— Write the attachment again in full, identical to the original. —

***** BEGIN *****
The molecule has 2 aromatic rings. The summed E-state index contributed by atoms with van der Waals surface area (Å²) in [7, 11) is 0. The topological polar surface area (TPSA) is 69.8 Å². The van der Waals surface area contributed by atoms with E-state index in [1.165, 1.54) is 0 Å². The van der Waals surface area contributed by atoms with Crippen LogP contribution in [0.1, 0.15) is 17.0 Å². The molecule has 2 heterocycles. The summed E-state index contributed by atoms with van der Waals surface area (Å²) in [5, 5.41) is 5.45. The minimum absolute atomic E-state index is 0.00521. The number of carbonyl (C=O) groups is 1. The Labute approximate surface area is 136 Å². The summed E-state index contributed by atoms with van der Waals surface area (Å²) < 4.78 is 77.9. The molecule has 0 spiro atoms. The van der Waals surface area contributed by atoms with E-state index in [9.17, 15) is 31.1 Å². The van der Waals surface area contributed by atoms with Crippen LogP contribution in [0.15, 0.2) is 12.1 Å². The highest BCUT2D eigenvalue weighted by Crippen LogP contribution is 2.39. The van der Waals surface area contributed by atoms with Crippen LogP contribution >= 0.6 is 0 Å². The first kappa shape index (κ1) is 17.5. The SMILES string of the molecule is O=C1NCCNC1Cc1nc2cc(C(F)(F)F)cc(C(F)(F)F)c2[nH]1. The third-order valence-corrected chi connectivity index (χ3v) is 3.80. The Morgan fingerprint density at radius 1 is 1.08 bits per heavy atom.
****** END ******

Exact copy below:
The molecule has 2 aromatic rings. The summed E-state index contributed by atoms with van der Waals surface area (Å²) in [7, 11) is 0. The topological polar surface area (TPSA) is 69.8 Å². The van der Waals surface area contributed by atoms with E-state index in [1.165, 1.54) is 0 Å². The van der Waals surface area contributed by atoms with Crippen LogP contribution in [0.1, 0.15) is 17.0 Å². The molecule has 2 heterocycles. The summed E-state index contributed by atoms with van der Waals surface area (Å²) in [5, 5.41) is 5.45. The minimum absolute atomic E-state index is 0.00521. The number of carbonyl (C=O) groups is 1. The Labute approximate surface area is 136 Å². The summed E-state index contributed by atoms with van der Waals surface area (Å²) < 4.78 is 77.9. The molecule has 0 spiro atoms. The van der Waals surface area contributed by atoms with E-state index in [9.17, 15) is 31.1 Å². The van der Waals surface area contributed by atoms with Crippen LogP contribution in [0.15, 0.2) is 12.1 Å². The highest BCUT2D eigenvalue weighted by Crippen LogP contribution is 2.39. The van der Waals surface area contributed by atoms with Crippen LogP contribution >= 0.6 is 0 Å². The first kappa shape index (κ1) is 17.5. The SMILES string of the molecule is O=C1NCCNC1Cc1nc2cc(C(F)(F)F)cc(C(F)(F)F)c2[nH]1. The third-order valence-corrected chi connectivity index (χ3v) is 3.80. The Morgan fingerprint density at radius 1 is 1.08 bits per heavy atom.